Back in my Melodrama days we had a special term for a crappy performance:
Typically yelled with disdain by any one of a number of Melodrama hangers-on who attended most rehearsals, it was short for "You're painting yourself brown." And when you were bombing big-time, the utterance was accompanied by hand motions that mimed painting a wall with an invisible paintbrush. Which meant, basically, you were slathering yourself with virtual shit and stinking up the joint.
Brutal? Well, yeah. Kinda. But it was mostly yelled with affection, a gentle (ha!) admonition to get your act together and do better. It was feedback of the most immediate kind--you knew right away when something was not going to work.
Now, you'd think this would be inhibiting. Oddly, it tended to have the opposite effect. To earn a "Brown!" from our live-in, self-styled critics became a badge of honor. If you didn't paint yourself brown in the early rehearsals, you weren't daring enough. And, frankly, we lived to be daring.
The worst insult you could get was a tepid "Beige." Followed by an exaggerated yawn. If you were going to dip into the cesspool, you'd best go all out. A deep, dark chocolatey hue--a truly outrageously bad, chewing-the-scenery performance--was respected much more than a timid, cafe au lait, I'll-just-stick-with-the-tried-and-true offering.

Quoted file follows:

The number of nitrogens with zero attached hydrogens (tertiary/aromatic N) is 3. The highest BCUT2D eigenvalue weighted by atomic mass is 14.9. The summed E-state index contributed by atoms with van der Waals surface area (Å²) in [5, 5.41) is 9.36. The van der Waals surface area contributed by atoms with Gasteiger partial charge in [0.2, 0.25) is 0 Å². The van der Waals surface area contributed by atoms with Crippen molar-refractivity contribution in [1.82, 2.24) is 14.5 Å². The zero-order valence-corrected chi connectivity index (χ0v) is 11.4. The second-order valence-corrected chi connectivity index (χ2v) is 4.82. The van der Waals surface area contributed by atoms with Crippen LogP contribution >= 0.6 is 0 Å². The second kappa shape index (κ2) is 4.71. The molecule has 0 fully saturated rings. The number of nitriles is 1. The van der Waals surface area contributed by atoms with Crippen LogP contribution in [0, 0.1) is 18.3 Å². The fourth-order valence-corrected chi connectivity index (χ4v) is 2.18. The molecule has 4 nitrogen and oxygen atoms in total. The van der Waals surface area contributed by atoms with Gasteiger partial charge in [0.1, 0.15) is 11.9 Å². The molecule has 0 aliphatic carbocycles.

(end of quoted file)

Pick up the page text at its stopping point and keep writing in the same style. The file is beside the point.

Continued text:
(I'll bet my writer buddies already know where I'm going with this.)
Most writers are familiar with the concept of the "shitty first draft." First (and sometimes second and third) drafts are like rehearsals: your chance to practice, to do everything, to risk anything, to make it as right as you can.
When I made the switch from acting to writing, I wrote an awful lot of beige words before I was comfortable enough to let myself go all-out brown during the first draft phase. (Even now my alpha and beta readers don't always see the 72%-cocoa brown words I've been known to produce with my early forays into a book.) But what I've found out is, shit is good fertilizer for my imagination. If I spread it on thickly enough at the outset, some amazing ideas can grow from it.
So I think it helps to remind yourself of something at the scary start of any new project: when the readers/audiences see your final effort, they aren't going to be thinking of the manure you had to spread to get there. They're just going to enjoy the garden.